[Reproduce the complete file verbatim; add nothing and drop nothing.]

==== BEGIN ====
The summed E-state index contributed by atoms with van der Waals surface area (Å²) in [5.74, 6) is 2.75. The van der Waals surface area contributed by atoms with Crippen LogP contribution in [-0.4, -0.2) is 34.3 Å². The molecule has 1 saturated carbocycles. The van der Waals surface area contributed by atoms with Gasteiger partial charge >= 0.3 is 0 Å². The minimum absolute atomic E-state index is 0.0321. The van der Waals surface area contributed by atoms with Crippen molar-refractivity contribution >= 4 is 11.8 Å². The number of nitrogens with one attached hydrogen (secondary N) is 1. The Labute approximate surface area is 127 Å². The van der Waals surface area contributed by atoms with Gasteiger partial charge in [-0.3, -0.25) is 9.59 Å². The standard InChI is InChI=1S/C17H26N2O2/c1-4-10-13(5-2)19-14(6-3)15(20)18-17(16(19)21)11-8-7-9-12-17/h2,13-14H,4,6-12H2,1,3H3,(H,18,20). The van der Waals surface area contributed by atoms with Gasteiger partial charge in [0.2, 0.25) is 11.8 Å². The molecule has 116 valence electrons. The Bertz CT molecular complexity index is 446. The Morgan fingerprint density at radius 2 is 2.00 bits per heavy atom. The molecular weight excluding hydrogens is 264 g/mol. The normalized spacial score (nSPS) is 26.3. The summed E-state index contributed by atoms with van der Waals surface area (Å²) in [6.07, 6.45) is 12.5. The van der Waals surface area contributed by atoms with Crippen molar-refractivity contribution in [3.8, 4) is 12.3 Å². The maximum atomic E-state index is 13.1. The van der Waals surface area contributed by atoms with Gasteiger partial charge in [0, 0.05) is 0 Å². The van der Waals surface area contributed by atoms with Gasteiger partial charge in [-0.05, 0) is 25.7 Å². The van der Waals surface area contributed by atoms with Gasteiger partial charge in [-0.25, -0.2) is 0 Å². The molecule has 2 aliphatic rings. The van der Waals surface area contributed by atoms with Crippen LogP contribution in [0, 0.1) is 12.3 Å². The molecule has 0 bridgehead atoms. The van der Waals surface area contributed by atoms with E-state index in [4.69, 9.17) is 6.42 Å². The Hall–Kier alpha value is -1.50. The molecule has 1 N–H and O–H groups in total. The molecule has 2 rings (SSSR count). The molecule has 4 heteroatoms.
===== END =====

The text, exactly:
The summed E-state index contributed by atoms with van der Waals surface area (Å²) in [5.74, 6) is 2.75. The van der Waals surface area contributed by atoms with Crippen LogP contribution in [-0.4, -0.2) is 34.3 Å². The molecule has 1 saturated carbocycles. The van der Waals surface area contributed by atoms with Gasteiger partial charge >= 0.3 is 0 Å². The minimum absolute atomic E-state index is 0.0321. The van der Waals surface area contributed by atoms with Crippen molar-refractivity contribution >= 4 is 11.8 Å². The number of nitrogens with one attached hydrogen (secondary N) is 1. The Labute approximate surface area is 127 Å². The van der Waals surface area contributed by atoms with Gasteiger partial charge in [-0.3, -0.25) is 9.59 Å². The standard InChI is InChI=1S/C17H26N2O2/c1-4-10-13(5-2)19-14(6-3)15(20)18-17(16(19)21)11-8-7-9-12-17/h2,13-14H,4,6-12H2,1,3H3,(H,18,20). The van der Waals surface area contributed by atoms with Gasteiger partial charge in [0.2, 0.25) is 11.8 Å². The molecule has 116 valence electrons. The Bertz CT molecular complexity index is 446. The Morgan fingerprint density at radius 2 is 2.00 bits per heavy atom. The molecular weight excluding hydrogens is 264 g/mol. The normalized spacial score (nSPS) is 26.3. The summed E-state index contributed by atoms with van der Waals surface area (Å²) in [6.07, 6.45) is 12.5. The van der Waals surface area contributed by atoms with Crippen molar-refractivity contribution in [3.8, 4) is 12.3 Å². The maximum atomic E-state index is 13.1. The van der Waals surface area contributed by atoms with Gasteiger partial charge in [0, 0.05) is 0 Å². The van der Waals surface area contributed by atoms with Gasteiger partial charge in [-0.05, 0) is 25.7 Å². The van der Waals surface area contributed by atoms with Gasteiger partial charge in [-0.25, -0.2) is 0 Å². The molecule has 2 aliphatic rings. The van der Waals surface area contributed by atoms with Crippen LogP contribution in [0, 0.1) is 12.3 Å². The molecule has 0 bridgehead atoms. The van der Waals surface area contributed by atoms with E-state index in [4.69, 9.17) is 6.42 Å². The Hall–Kier alpha value is -1.50. The molecule has 1 N–H and O–H groups in total. The molecule has 2 rings (SSSR count). The molecule has 4 heteroatoms.